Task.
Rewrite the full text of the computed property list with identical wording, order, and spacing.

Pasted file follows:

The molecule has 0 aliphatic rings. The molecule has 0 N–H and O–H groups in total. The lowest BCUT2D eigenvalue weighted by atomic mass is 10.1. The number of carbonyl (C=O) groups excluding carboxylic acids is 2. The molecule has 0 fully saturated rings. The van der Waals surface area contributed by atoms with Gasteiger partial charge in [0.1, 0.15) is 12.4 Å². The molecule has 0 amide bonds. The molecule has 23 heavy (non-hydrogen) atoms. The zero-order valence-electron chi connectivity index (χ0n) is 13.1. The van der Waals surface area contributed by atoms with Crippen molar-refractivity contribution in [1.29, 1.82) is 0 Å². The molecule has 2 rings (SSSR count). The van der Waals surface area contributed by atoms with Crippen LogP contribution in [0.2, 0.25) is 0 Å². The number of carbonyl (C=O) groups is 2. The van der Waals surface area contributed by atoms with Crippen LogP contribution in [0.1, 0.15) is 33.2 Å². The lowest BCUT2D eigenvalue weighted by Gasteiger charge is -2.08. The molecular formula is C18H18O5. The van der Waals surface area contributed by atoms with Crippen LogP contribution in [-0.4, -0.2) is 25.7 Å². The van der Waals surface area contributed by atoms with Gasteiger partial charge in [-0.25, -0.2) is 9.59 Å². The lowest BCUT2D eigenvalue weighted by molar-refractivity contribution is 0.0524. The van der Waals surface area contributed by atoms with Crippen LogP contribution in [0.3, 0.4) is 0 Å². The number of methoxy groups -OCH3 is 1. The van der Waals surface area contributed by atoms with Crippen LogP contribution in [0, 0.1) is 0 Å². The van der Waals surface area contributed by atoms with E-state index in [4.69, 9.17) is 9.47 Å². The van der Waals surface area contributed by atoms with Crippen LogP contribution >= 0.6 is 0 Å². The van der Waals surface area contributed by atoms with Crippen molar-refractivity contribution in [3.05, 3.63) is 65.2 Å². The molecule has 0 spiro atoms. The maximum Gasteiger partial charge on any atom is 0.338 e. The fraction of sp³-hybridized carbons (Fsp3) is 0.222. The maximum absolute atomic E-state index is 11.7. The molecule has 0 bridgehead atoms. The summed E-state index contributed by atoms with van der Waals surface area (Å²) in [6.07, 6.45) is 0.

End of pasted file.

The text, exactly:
The molecule has 0 aliphatic rings. The molecule has 0 N–H and O–H groups in total. The lowest BCUT2D eigenvalue weighted by atomic mass is 10.1. The number of carbonyl (C=O) groups excluding carboxylic acids is 2. The molecule has 0 fully saturated rings. The van der Waals surface area contributed by atoms with Gasteiger partial charge in [0.1, 0.15) is 12.4 Å². The molecule has 0 amide bonds. The molecule has 23 heavy (non-hydrogen) atoms. The zero-order valence-electron chi connectivity index (χ0n) is 13.1. The van der Waals surface area contributed by atoms with Crippen molar-refractivity contribution in [1.29, 1.82) is 0 Å². The molecule has 2 rings (SSSR count). The van der Waals surface area contributed by atoms with Crippen LogP contribution in [0.2, 0.25) is 0 Å². The number of carbonyl (C=O) groups is 2. The van der Waals surface area contributed by atoms with Crippen LogP contribution in [0.1, 0.15) is 33.2 Å². The lowest BCUT2D eigenvalue weighted by Gasteiger charge is -2.08. The molecular formula is C18H18O5. The van der Waals surface area contributed by atoms with Crippen LogP contribution in [-0.4, -0.2) is 25.7 Å². The van der Waals surface area contributed by atoms with Gasteiger partial charge in [-0.25, -0.2) is 9.59 Å². The lowest BCUT2D eigenvalue weighted by molar-refractivity contribution is 0.0524. The van der Waals surface area contributed by atoms with Crippen LogP contribution in [0.3, 0.4) is 0 Å². The number of methoxy groups -OCH3 is 1. The van der Waals surface area contributed by atoms with Crippen LogP contribution in [0, 0.1) is 0 Å². The van der Waals surface area contributed by atoms with E-state index in [4.69, 9.17) is 9.47 Å². The van der Waals surface area contributed by atoms with Crippen LogP contribution >= 0.6 is 0 Å². The van der Waals surface area contributed by atoms with Crippen molar-refractivity contribution in [3.05, 3.63) is 65.2 Å². The molecule has 0 spiro atoms. The maximum Gasteiger partial charge on any atom is 0.338 e. The fraction of sp³-hybridized carbons (Fsp3) is 0.222. The maximum absolute atomic E-state index is 11.7. The molecule has 0 bridgehead atoms. The summed E-state index contributed by atoms with van der Waals surface area (Å²) in [6.07, 6.45) is 0.